Daffodils, tulips, crocus, hyacinth and scilla are commonly sold at garden centers, big box stores and through catalogs. Other species are available and all will need to be planted, and then experience a cold period of six to ten weeks to signal the bulb to bloom when the soil warms again in the spring. If the bulbs are not planted until next March or April, they will not bloom that year as they did not receive their needed chilling period. So get them in the ground now before we have to shovel snow.

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Crocus bulbs showing a little growth from the top, and roots from the knobby bottom. CQuish photo.

Larger bulbs such as daffodils and hyacinth should be planted four to six inches deep, or two to three times their height.  Smaller bulbs of crocus and scilla go two to three inches deep into the soil. Add a teaspoon of bone meal into the planting hole mixing it into the soil in the bottom of the hole. Then place the bulb in the hole, pointed side up and flat side down. The roots will grow out of the flatter side and grow down; the leaves and stem will grow from the pointed end and reach up. If you can’t tell which end should be up, lay it on its side and each will find their way where they should be.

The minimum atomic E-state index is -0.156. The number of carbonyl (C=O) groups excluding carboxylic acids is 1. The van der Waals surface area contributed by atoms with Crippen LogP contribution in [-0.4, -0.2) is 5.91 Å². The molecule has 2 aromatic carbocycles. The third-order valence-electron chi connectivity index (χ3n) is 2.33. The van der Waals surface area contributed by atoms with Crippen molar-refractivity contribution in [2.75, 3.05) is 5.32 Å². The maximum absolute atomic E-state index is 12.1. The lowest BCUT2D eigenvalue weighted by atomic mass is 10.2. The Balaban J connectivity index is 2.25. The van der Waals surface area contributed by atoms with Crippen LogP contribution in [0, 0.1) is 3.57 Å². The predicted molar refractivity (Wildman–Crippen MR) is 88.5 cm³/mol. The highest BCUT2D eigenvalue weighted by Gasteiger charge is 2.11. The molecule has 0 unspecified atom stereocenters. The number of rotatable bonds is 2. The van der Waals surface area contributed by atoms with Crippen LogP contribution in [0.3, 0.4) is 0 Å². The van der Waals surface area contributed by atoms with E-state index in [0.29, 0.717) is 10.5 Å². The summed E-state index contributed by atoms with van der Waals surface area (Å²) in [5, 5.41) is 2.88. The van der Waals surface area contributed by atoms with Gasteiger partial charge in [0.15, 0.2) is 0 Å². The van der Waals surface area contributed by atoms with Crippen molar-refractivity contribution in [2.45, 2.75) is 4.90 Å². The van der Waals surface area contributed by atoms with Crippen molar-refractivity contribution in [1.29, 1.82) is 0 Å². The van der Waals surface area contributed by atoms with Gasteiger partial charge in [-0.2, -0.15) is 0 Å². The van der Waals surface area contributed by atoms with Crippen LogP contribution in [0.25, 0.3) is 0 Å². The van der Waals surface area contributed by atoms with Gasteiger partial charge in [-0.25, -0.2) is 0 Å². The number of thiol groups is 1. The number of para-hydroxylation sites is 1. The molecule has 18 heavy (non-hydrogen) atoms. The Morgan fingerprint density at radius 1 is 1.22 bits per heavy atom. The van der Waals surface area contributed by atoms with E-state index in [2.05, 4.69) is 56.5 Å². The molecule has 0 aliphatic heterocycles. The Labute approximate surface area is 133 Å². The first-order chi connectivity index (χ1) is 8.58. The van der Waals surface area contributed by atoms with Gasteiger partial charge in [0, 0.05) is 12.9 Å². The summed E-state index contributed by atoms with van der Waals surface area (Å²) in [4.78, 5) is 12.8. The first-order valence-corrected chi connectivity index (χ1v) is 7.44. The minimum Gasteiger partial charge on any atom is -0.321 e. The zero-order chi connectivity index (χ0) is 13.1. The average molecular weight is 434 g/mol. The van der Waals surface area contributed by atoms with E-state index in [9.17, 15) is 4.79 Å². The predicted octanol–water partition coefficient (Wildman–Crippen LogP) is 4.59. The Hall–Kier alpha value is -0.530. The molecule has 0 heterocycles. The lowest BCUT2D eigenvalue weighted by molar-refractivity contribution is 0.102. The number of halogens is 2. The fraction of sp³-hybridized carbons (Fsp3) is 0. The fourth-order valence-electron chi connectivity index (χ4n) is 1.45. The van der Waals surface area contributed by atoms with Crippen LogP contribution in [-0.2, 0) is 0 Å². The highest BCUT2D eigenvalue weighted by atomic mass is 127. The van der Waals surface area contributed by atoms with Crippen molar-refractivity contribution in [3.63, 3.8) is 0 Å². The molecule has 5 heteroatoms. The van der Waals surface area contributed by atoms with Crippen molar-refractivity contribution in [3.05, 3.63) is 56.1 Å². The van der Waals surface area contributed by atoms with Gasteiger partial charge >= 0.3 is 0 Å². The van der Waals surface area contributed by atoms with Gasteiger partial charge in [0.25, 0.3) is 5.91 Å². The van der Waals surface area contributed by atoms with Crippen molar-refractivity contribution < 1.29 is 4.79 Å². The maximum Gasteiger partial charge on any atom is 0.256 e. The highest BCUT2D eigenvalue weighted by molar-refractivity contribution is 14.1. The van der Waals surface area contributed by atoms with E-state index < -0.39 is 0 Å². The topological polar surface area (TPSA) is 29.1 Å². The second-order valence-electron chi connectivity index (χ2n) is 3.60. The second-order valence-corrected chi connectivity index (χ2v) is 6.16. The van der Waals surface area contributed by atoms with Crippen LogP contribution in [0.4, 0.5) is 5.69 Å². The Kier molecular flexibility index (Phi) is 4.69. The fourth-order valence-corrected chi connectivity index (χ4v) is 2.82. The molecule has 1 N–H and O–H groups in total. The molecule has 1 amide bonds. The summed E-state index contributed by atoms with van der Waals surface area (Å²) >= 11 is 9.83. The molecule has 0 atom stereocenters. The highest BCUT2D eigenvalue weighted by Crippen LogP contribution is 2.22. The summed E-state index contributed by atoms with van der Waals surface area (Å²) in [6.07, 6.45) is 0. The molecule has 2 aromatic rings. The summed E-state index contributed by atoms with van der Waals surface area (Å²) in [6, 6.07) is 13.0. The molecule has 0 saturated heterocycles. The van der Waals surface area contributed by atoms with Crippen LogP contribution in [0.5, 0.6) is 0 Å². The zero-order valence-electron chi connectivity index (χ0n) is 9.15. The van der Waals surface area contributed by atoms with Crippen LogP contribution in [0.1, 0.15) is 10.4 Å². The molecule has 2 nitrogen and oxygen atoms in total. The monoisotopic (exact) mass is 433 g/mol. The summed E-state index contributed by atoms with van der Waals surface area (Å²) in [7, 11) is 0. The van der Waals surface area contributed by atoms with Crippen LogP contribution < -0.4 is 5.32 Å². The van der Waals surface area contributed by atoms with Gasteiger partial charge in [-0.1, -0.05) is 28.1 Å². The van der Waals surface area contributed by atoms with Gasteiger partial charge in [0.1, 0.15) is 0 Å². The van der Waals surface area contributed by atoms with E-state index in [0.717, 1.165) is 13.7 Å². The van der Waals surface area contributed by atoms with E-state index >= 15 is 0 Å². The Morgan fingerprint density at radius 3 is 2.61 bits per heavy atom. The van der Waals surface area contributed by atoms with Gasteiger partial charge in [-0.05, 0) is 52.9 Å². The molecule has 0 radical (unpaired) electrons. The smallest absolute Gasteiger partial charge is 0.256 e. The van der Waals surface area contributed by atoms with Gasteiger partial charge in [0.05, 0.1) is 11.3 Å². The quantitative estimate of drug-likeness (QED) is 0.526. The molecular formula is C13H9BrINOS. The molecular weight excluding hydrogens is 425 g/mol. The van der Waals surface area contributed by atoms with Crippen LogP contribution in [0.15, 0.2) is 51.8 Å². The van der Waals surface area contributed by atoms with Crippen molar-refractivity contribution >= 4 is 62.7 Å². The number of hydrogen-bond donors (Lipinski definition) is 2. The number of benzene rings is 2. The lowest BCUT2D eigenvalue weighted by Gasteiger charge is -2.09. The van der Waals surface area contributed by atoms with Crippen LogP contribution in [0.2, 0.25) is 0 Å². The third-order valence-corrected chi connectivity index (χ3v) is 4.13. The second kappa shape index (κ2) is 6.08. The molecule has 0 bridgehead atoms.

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Scilla bulbs, notice the roots on the flat bottom. CQuish photo

Bulbs can be planted in pots in potting medium for forcing indoors, too. They will still need the about ten weeks of chilling period at 40 to 45 degrees F. They can be kept out doors in an unheated shed or porch, or placed in a refrigerator which does contain any fruit. Fruit gives off ethylene gas as it ripens which will retard or kill the growing flower inside the bulb. After the allotted time, bring out the pot and all to be placed in a bright window for the warmth of the house and light to signal the bulbs to grow. This provides a nice bit of spring in late winter inside the house. After they bloom, and later in the spring, these bulbs can be replanted outside.

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Potted daffodils, photo WS.edu

Annual care for bulbs planted outside is to leave the foliage on the plant. The leaves are the food factory for the bulb. Leaves are where photosynthesis happens, taking energy from the sun to convert it into carbohydrates to be stored in the bulb. If the leaves are green, let them be. Only remove them after they have yellowed and turned brown. Do not braid or wrap the leaves together either. The leaf is like a solar plate and must access the sunrays, which it cannot do if wrapped up. Flower stems should be trimmed off so energy is not wasted making a seed. Bulb beds can be fertilized after all foliage has turned brown. Fertilizing before flowering can cause disease to attack the bulb.

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Daffodil, CQuish photo

-Carol Quish